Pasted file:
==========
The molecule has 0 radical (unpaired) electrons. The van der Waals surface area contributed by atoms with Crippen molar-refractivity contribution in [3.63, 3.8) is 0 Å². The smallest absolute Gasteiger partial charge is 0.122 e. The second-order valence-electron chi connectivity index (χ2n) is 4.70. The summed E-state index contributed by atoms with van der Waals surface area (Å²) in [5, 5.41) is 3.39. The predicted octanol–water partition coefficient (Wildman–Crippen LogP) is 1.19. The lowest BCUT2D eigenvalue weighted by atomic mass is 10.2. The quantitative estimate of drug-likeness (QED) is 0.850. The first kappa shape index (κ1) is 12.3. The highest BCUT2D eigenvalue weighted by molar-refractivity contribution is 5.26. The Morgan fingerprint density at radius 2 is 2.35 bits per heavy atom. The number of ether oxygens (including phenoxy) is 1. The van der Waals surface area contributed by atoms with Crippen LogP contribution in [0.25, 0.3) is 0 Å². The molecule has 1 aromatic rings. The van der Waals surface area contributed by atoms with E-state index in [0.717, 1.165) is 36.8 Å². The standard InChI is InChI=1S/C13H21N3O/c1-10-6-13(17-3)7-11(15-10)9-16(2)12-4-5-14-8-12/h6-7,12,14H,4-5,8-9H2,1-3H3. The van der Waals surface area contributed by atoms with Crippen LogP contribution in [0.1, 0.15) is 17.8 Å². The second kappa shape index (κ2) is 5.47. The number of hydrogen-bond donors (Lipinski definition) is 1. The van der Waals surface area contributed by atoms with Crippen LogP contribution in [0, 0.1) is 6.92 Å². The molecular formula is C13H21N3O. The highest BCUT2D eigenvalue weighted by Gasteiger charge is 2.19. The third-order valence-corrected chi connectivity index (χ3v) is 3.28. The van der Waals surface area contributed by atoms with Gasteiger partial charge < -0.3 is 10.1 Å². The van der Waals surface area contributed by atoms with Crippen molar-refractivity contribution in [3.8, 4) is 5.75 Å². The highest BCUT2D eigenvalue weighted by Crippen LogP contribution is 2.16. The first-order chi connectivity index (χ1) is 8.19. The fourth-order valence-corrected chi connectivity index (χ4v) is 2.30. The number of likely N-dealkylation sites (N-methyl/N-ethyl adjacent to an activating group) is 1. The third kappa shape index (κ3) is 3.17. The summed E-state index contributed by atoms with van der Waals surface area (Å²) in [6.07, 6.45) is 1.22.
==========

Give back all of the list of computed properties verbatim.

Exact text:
The molecule has 0 radical (unpaired) electrons. The van der Waals surface area contributed by atoms with Crippen molar-refractivity contribution in [3.63, 3.8) is 0 Å². The smallest absolute Gasteiger partial charge is 0.122 e. The second-order valence-electron chi connectivity index (χ2n) is 4.70. The summed E-state index contributed by atoms with van der Waals surface area (Å²) in [5, 5.41) is 3.39. The predicted octanol–water partition coefficient (Wildman–Crippen LogP) is 1.19. The lowest BCUT2D eigenvalue weighted by atomic mass is 10.2. The quantitative estimate of drug-likeness (QED) is 0.850. The first kappa shape index (κ1) is 12.3. The highest BCUT2D eigenvalue weighted by molar-refractivity contribution is 5.26. The Morgan fingerprint density at radius 2 is 2.35 bits per heavy atom. The number of ether oxygens (including phenoxy) is 1. The van der Waals surface area contributed by atoms with Crippen LogP contribution in [0.25, 0.3) is 0 Å². The molecule has 1 aromatic rings. The van der Waals surface area contributed by atoms with E-state index in [0.717, 1.165) is 36.8 Å². The standard InChI is InChI=1S/C13H21N3O/c1-10-6-13(17-3)7-11(15-10)9-16(2)12-4-5-14-8-12/h6-7,12,14H,4-5,8-9H2,1-3H3. The van der Waals surface area contributed by atoms with Crippen LogP contribution in [0.1, 0.15) is 17.8 Å². The second kappa shape index (κ2) is 5.47. The number of hydrogen-bond donors (Lipinski definition) is 1. The van der Waals surface area contributed by atoms with Crippen LogP contribution in [0, 0.1) is 6.92 Å². The molecular formula is C13H21N3O. The highest BCUT2D eigenvalue weighted by Gasteiger charge is 2.19. The third-order valence-corrected chi connectivity index (χ3v) is 3.28. The van der Waals surface area contributed by atoms with Gasteiger partial charge < -0.3 is 10.1 Å². The van der Waals surface area contributed by atoms with Crippen molar-refractivity contribution in [3.8, 4) is 5.75 Å². The highest BCUT2D eigenvalue weighted by Crippen LogP contribution is 2.16. The first-order chi connectivity index (χ1) is 8.19. The fourth-order valence-corrected chi connectivity index (χ4v) is 2.30. The number of likely N-dealkylation sites (N-methyl/N-ethyl adjacent to an activating group) is 1. The third kappa shape index (κ3) is 3.17. The summed E-state index contributed by atoms with van der Waals surface area (Å²) in [6.07, 6.45) is 1.22.